August 1, 2018
Ahhh the age-old question for every youth coach out there, do I coach to win or for my players to “have fun”? Should I play everyone equally or should the better, or at least harder working players get more playing time? What age is too early to stop coddling and start coaching players more aggressively? Unfortunately there are no right answers, but here is my best stab:
Ages 10 and Under
At these ages, it is the parents, not the kids, which drive everyone else nuts. No your kid is not a lock to get a scholarship, yes he or she does need to sit on the bench for a few minutes each game. No your kid’s coach isn’t biased against your kid. The worst I have ever seen is baseball parents of young kids, just because your kid had a homerun last game does not mean he will have a 15 year career in the major leagues.
Coaching kids and dealing with their parents in this age group is all about tact. You will want to play each kid close to the same amount of minutes each game and make sure that each kid has the opportunity to start throughout the course of the season. Foster a positive experience and atmosphere so that your kids look forward to practices and games and are able to learn both hard and soft skills. You will want to teach your kids all of the basics, making use of lacrosse rebounders will allow them valuable reps to improve their coordination and anticipation.
Never lose your temper with kids this young or raise your voice, even if you “have an excuse to”. You will be fighting a losing battle and doing your kids a disservice.
You can turn up the intensity a bit with middle school aged players. There is nothing wrong with having depth charts and giving your stronger players more opportunities. We cannot shield our kids from reality forever. Anyone reading who has had middle school aged kids would agree, they can be MEAN! Keep the culture positive and do not allow for any bullying. Guys especially like to give each other a hard time so make sure that it never crosses the line, you want your players to look forward to practice and games.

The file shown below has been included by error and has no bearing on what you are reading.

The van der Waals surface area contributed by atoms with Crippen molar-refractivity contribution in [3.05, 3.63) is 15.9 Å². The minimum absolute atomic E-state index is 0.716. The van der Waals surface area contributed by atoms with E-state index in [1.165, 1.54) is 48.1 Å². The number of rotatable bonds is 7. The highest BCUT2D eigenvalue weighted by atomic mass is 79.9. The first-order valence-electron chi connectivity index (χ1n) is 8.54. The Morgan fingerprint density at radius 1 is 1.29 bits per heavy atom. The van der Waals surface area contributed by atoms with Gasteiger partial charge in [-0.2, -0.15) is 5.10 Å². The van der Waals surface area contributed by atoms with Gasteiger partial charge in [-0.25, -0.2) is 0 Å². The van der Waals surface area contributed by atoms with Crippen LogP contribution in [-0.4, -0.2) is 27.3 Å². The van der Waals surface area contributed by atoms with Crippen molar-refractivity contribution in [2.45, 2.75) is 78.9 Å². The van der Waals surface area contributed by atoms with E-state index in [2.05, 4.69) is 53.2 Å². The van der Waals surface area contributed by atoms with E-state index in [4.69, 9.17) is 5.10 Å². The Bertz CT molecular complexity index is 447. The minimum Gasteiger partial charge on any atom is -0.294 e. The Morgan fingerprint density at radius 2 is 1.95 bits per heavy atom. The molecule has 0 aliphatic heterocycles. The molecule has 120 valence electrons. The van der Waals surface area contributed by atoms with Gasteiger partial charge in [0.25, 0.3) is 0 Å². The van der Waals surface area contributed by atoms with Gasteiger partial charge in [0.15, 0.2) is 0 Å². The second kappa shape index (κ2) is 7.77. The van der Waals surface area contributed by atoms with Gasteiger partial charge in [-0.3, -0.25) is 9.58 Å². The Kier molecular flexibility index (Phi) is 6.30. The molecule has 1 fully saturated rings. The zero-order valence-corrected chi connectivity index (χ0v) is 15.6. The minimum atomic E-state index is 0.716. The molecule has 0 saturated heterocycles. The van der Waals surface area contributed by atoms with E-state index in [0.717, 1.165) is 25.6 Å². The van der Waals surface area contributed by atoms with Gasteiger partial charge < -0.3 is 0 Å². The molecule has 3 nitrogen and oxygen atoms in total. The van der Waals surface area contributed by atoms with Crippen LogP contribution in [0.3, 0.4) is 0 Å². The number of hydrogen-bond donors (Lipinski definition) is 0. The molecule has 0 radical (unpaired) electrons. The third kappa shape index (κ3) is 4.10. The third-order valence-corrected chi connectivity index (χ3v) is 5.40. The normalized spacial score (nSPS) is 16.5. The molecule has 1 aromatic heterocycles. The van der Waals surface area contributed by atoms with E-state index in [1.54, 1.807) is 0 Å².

High School Lacrosse is one of my fondest memories as a teenager. Almost all of my best friends in high school played lacrosse with me. Teenagers love to push back to authority so make sure they know who is in charge, but that doesn’t mean you cannot have a sense of humor and a whole lot of fun coaching your kids. It will shock you how much progress your kids make year to year when they work hard. Between how much they grow physically and mentally and how much time they put into becoming stronger players, they will shock you which is one of the true joys of coaching. Even though they won’t admit it at this age, the kids still look up to you and appreciate you.
There is no magic bullet with coaching kids, when in doubt, air on the side of being patient, understanding and keeping your composure. Outside of their parents, you are one of the kids biggest role models. Teaching the fundamentals of the game is crucial, but playing team sports like lacrosse as a child means so much more, the opportunity to meet lifelong friends, learn soft and hard skills and overcome obstacles is invaluable to children. If you haven’t considered it before, give youth coaching a try, it is essentially volunteering and youth counseling but I suspect you will get as much out of it as the kids to, especially if it means spending quality time with your kids.
This is a guest post by Evan Sutker, founder and owner of Lacrosse Scoop